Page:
Rope and Handle
The SECOND RULE in wakesurfing: Use the correct rope and handle. Since the wakesurfer can accelerate forward, they can get ahead of the handle. If they fall, and the rope is to long, or the handle is too wide, the rider can get tangled in the rope or handle and suffer serious injury. Do not use a water-ski/wakeboard handle. There are 2 basic styles of wakesurf handles.
Small handles: These handles are 6" wide. They are just big enough to hold with one hand, or one hand on top of the other.
Advantages: Easy to hold when starting. Easy to dangle from your finger
while practicing surf tricks.
Disadvantages: Hurts if you hit someone with it when tossing it back into the boat.
Knotted or woven ropes: The "handle" is just the rope with knots, or woven thickly, to give you something to hold on to.
Advantages: Does not hurt if it hits someone when thrown back into the boat.
Disadvantages: More difficult to hold onto when starting; requires more hand strength. Not as convenient to dangle from your finger while practicing.
The rope must not be too long. Never coil the rope in your hand. If you have too much slack in the rope, shorten it. If you fell and became tangled with the coil of rope, you could be seriously injured. A rope that is 8' to 9' long (measured from the transom of the boat to the handle) is about right. The rope should also be fat or have plastic tubing over it to minimize the chances of becoming tangled in it. Click here to see a long rope creating a hazard.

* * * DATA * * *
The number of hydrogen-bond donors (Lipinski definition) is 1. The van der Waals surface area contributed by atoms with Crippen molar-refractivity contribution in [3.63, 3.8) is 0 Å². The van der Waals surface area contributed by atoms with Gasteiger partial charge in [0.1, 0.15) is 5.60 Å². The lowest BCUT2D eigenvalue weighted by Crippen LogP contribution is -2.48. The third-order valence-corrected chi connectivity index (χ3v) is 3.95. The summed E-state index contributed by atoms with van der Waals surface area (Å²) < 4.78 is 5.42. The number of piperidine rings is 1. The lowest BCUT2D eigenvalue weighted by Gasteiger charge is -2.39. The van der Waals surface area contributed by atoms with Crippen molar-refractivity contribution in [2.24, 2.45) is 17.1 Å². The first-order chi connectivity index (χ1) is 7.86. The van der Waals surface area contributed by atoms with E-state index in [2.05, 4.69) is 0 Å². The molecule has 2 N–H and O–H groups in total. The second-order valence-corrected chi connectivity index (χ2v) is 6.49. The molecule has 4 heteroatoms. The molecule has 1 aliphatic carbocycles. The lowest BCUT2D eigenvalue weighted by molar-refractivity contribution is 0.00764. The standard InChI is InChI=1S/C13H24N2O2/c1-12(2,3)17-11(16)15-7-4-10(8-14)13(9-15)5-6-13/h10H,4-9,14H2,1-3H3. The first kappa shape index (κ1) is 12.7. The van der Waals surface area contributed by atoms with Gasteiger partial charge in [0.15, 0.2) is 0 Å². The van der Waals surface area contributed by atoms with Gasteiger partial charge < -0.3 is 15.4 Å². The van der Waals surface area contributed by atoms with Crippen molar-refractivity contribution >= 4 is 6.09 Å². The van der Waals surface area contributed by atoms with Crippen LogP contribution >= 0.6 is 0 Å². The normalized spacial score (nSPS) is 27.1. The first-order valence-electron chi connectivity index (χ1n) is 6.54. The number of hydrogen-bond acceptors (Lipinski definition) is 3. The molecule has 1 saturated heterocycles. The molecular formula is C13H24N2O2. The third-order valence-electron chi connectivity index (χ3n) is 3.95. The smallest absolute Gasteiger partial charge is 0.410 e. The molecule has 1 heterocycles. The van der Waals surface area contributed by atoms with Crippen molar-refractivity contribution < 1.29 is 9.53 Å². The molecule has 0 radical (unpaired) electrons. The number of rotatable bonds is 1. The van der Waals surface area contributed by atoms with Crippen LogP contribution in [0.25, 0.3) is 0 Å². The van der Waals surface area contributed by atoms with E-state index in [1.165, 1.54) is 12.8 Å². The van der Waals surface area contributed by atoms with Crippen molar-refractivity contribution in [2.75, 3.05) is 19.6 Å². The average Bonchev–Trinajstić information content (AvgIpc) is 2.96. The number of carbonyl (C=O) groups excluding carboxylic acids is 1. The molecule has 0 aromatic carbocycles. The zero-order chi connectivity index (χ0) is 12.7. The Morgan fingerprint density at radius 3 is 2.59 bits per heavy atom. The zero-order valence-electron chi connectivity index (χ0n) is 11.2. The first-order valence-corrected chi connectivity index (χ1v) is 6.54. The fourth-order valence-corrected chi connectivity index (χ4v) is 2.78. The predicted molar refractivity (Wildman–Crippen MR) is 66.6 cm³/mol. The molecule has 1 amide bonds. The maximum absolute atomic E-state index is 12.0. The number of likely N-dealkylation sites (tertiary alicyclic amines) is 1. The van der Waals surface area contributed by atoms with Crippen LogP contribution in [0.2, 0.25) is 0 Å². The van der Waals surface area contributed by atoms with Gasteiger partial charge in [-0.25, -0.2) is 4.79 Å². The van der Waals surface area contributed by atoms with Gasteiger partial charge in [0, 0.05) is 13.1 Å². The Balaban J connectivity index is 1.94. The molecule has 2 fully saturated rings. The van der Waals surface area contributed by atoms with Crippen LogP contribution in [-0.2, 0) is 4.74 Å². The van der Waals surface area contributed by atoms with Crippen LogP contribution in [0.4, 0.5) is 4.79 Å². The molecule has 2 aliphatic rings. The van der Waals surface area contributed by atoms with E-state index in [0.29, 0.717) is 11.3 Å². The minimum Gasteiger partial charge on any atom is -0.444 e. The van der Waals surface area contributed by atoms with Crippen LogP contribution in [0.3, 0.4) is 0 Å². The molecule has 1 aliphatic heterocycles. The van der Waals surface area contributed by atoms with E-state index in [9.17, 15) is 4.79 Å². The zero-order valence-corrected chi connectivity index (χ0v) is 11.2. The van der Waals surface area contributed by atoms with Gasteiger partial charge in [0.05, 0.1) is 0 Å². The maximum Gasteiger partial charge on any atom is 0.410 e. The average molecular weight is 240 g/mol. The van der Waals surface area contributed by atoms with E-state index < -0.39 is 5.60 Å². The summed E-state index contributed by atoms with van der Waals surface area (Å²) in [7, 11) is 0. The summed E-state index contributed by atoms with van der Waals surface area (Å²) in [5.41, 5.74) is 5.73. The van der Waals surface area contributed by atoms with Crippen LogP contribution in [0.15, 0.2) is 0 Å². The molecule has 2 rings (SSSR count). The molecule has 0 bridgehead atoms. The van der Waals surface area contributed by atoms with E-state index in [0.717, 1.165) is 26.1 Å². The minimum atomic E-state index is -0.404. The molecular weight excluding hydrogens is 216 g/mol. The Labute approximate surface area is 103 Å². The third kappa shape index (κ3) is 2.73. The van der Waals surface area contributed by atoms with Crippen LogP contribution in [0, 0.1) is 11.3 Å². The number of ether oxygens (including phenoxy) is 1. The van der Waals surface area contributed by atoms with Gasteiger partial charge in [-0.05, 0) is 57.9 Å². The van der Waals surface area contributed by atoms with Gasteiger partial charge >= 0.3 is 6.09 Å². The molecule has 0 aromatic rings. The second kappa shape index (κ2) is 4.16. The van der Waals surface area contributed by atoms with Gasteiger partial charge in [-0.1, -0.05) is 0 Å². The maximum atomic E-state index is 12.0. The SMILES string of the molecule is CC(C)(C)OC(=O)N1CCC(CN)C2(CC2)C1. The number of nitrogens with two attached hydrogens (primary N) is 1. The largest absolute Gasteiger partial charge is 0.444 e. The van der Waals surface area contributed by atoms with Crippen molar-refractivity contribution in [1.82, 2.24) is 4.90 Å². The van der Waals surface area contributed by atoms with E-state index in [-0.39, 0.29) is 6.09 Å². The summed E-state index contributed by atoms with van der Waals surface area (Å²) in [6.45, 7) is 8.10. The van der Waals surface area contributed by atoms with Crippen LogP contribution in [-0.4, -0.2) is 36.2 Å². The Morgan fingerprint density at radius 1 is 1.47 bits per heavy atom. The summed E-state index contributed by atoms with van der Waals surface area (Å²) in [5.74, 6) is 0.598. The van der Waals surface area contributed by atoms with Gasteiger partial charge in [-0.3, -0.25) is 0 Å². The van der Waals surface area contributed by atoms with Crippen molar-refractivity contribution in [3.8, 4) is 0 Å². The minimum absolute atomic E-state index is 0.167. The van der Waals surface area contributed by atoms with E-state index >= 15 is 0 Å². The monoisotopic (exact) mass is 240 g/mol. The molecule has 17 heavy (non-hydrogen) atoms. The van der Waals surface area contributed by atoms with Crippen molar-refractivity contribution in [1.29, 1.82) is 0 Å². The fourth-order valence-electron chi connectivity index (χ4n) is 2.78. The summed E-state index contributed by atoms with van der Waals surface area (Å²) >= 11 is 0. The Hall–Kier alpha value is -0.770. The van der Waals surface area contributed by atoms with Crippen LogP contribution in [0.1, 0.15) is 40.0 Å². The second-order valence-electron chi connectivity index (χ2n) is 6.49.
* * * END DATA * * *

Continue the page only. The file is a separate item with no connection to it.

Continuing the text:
You can attach the rope to the tower.
Advantages: The upward pull makes it much easier to get up, especially for beginners. Easier to toss the rope to the fallen rider.
Disadvantages: Easier for someone in the boat to become tangled in the rope.
You can attach the rope to the pylon or transom.
Advantages: If attached to the pylon on a v-drive boat, or to the transom, there is little risk of anyone in the boat becoming tangled with the rope.
Disadvantages: Not as easy to get up, especially for beginners. Not as easy to get the rope to the fallen rider.
When wakesurfing, the goal is to let go of the handle and surf (Freeride). It is also fun to hold onto the handle and cut into and out of the wave (Lineride). When learning to freeride, or when learning new tricks, you may wish to hold the handle so that you can recover from a stall (when you lose the push of the wave). Click here to watch a video of proper use of a rope during practice.
There are 2 ways to toss the handle when you start to freeride.
You can toss it to the other side of the wave.
Advantages: You won't hit anyone in the boat with it.
Disadvantages: If it is not pulled into the boat, you could fall onto the rope.
You can toss it into the boat:
Advantages: You can't fall onto the rope.
Disadvantages: You may hit someone in the boat when you toss it. That is typically no big deal. The person you hit may even deserve it.
A beginner may wish to use a long rope, 50' to 70', just to get comfortable on the board before attempting to ride the wave. At this distance, there is no wave to push you, so getting tangle in the rope is not an issue.
Why does the surfer cross the wake?
When you end up on the wrong side of the wake, you need to "power" through the wake to get back to the other side. If you approach the wake slowly, you probably won't get back across and may just fall. To get back across, cut out first, develop speed and power and push through the wake. CLICK HERE to see the video example.